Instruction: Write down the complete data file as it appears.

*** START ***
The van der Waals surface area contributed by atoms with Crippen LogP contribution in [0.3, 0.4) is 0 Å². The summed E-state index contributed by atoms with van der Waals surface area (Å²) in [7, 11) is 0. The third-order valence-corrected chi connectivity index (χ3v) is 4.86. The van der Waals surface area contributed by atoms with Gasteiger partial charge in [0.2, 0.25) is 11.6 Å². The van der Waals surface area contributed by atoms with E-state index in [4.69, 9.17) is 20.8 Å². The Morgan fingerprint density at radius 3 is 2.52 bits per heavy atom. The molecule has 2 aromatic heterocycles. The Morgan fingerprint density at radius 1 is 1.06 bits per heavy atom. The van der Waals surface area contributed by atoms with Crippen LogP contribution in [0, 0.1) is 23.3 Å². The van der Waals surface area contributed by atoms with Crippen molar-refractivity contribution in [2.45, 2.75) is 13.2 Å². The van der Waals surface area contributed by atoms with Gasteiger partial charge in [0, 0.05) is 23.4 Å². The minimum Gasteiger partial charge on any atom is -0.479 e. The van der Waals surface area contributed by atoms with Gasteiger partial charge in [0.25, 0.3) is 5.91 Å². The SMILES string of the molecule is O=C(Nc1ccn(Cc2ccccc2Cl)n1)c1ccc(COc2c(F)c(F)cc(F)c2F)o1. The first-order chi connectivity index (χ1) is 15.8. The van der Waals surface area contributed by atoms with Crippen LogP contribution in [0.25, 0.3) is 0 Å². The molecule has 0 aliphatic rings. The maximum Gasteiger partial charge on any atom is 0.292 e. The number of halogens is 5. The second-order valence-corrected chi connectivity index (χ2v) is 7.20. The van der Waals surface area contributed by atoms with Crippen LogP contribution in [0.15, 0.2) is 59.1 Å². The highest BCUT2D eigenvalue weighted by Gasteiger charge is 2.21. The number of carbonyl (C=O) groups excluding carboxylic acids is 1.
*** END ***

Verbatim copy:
The van der Waals surface area contributed by atoms with Crippen LogP contribution in [0.3, 0.4) is 0 Å². The summed E-state index contributed by atoms with van der Waals surface area (Å²) in [7, 11) is 0. The third-order valence-corrected chi connectivity index (χ3v) is 4.86. The van der Waals surface area contributed by atoms with Gasteiger partial charge in [0.2, 0.25) is 11.6 Å². The van der Waals surface area contributed by atoms with E-state index in [4.69, 9.17) is 20.8 Å². The Morgan fingerprint density at radius 3 is 2.52 bits per heavy atom. The molecule has 2 aromatic heterocycles. The Morgan fingerprint density at radius 1 is 1.06 bits per heavy atom. The van der Waals surface area contributed by atoms with Crippen LogP contribution in [0, 0.1) is 23.3 Å². The van der Waals surface area contributed by atoms with Crippen molar-refractivity contribution in [2.45, 2.75) is 13.2 Å². The van der Waals surface area contributed by atoms with Gasteiger partial charge in [0, 0.05) is 23.4 Å². The minimum Gasteiger partial charge on any atom is -0.479 e. The van der Waals surface area contributed by atoms with Gasteiger partial charge in [0.25, 0.3) is 5.91 Å². The SMILES string of the molecule is O=C(Nc1ccn(Cc2ccccc2Cl)n1)c1ccc(COc2c(F)c(F)cc(F)c2F)o1. The first-order chi connectivity index (χ1) is 15.8. The van der Waals surface area contributed by atoms with Crippen LogP contribution in [0.25, 0.3) is 0 Å². The molecule has 0 aliphatic rings. The maximum Gasteiger partial charge on any atom is 0.292 e. The number of halogens is 5. The second-order valence-corrected chi connectivity index (χ2v) is 7.20. The van der Waals surface area contributed by atoms with Crippen LogP contribution in [0.15, 0.2) is 59.1 Å². The highest BCUT2D eigenvalue weighted by Gasteiger charge is 2.21. The number of carbonyl (C=O) groups excluding carboxylic acids is 1.